Following the death of Siddhartha Gautama, the Buddha, who was born in Nepal near the northern border of India, his followers began to share his teachings by traveling first to India and later along the Silk Road from China to the Mediterranean. An Indian emperor named Ashoka was among the most passionate Buddhists to spread the religion.
Buddhism remains among the more important religions in Asia, according to the Asia Society, and the continent features many Buddhist temples and monasteries. The religion first gained serious traction in India because of its proximity to Siddhartha's birthplace and the fact that Ashoka and his son were eager to share the Buddha's teachings.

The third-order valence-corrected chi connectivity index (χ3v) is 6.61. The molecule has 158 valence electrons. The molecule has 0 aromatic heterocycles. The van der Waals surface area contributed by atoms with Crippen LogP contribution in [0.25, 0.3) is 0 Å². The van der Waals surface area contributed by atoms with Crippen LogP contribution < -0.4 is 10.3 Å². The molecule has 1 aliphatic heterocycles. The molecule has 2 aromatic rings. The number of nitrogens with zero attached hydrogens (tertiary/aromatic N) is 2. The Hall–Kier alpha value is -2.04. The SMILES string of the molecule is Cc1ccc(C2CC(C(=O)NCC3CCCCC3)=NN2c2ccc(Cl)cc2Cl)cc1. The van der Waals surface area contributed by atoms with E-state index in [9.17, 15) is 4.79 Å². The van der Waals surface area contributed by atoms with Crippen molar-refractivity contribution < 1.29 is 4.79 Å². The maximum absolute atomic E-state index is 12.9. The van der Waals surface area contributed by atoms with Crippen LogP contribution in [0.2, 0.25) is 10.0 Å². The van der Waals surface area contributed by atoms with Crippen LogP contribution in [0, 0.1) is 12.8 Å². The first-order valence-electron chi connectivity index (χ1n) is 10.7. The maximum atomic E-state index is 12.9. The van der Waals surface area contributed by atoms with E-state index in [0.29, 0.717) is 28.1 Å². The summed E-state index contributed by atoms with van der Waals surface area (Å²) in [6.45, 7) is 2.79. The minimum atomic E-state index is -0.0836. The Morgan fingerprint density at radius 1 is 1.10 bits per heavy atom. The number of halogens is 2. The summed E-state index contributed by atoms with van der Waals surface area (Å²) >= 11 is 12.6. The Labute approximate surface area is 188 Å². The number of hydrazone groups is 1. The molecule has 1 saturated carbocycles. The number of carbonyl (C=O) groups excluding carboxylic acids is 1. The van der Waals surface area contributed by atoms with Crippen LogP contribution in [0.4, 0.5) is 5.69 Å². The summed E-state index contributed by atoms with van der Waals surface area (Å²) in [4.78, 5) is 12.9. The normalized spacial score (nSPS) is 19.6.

Ashoka had been known as a merciless ruler until he discovered Buddhism, according to the Buddha Dharma Education Association. As he engaged in a military campaign to invade a neighboring state, Ashoka lost his taste for blood and turned to religion, eventually becoming a faithful and devoted Buddhist. He learned to respect life to the point that he ordered a drastic reduction in the number of animals killed to sustain his household. Ashoka embarked on pilgrimages to temples and other holy places, founded hospitals to treat the sick and ordered wells dug to help the thirsty. Most importantly, he sent Buddhist missionaries to Sri Lanka and later to the Silk Road to share the teachings of the Buddha.